“It’s like a balloon: If you squeeze it on one end, the air pops out on the other end.”
Shifting focus to community services
The answer that advocates and state officials alike point to in addressing the problem at state hospitals is that more community support would help prevent people from having crises in the first place.
It wouldn’t prevent every one, though. Often, crises are caused by external factors that sometimes even regular treatment for someone with serious mental illness won’t be able to prevent.
But ensuring that every state resident has consistent access to services means they could get treated prior to their crisis, reducing the possibility of hospitalization, the Department of Behavioral Health and Developmental Services says.
“There isn’t enough community-based intervention to deter the TDOs,” said Deidre Johnson, executive director of VOCAL, an advocacy organization for those with mental illness. “We’re certainly in a much better place than where we were years ago, however there is absolutely more that can be done.”
Virginia’s mental health system is in the midst of a transformation. STEP-VA, or System Transformation Excellence and Performance, is meant to address the underfunded and patchwork services that make up Virginia’s system.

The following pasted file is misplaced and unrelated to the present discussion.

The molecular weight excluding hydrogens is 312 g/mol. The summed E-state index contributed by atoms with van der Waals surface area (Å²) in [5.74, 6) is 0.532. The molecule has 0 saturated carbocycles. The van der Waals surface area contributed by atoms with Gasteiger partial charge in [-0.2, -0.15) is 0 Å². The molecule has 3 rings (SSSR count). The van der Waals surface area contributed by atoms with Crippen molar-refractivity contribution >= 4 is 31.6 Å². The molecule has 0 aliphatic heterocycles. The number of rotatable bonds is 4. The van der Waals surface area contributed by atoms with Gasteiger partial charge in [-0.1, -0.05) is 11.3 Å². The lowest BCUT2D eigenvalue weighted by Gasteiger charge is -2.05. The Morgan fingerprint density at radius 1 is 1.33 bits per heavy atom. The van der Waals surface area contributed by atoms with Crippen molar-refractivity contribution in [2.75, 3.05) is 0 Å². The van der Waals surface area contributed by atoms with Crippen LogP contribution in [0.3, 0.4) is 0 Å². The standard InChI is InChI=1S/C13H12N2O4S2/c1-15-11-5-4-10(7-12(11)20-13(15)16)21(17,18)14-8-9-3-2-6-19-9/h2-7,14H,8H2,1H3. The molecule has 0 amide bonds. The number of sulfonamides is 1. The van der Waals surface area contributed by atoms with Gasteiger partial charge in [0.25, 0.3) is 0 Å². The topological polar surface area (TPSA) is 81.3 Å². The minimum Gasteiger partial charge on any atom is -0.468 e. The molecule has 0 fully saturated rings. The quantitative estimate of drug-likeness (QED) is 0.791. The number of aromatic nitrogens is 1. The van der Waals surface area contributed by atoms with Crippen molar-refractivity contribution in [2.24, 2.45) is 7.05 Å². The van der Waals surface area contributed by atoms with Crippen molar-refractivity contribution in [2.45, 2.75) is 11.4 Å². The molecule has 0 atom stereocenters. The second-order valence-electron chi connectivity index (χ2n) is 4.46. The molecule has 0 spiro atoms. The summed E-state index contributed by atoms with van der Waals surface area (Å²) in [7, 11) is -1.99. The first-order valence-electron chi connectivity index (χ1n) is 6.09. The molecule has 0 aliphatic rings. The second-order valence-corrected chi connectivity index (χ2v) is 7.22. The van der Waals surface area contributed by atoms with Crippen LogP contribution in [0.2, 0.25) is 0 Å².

It started in 2017 under former Gov. Terry McAuliffe’s administration with funding to cover the initial costs.
Through STEP-VA, each of the community services boards across the state will be required to offer the same services. Some, such as same-day access and primary care screening, are due to take effect by July.
Most of the others, though, including outpatient behavioral health, psychiatric rehabilitation, and peer and family supports, for example, aren’t due to be implemented until July 2021.
At 45 years old, Jones has been stable for about five years, or maybe a little longer, she said.
She and her daughter are very close, she’s pursuing a doctoral degree and she’s running a nonprofit, called Rise Phoenix Rise.
The organization aims to help others with mental illness through peer support and “animal-assisted wellness,” according to it website.
When she was going through the period of her life marred by the detention orders, one thing that got her through was her relationship with animals.
“I saw the inherent qualities of animals,” she said. “I just wanted to share that with others.”
There isn’t an exact cutoff date as to when she was able to break the cycle of temporary detention. It happened gradually and it was difficult.
She still gets the “vibes,” as she describes them, associated with her mental illness. It hasn’t completely gone away.
“But I’m much more stable now, than I’ve ever been before,” she said. “I’m in a relationship, and I have my daughter and my granddaughter and my son-in-law. And we are a happy family.”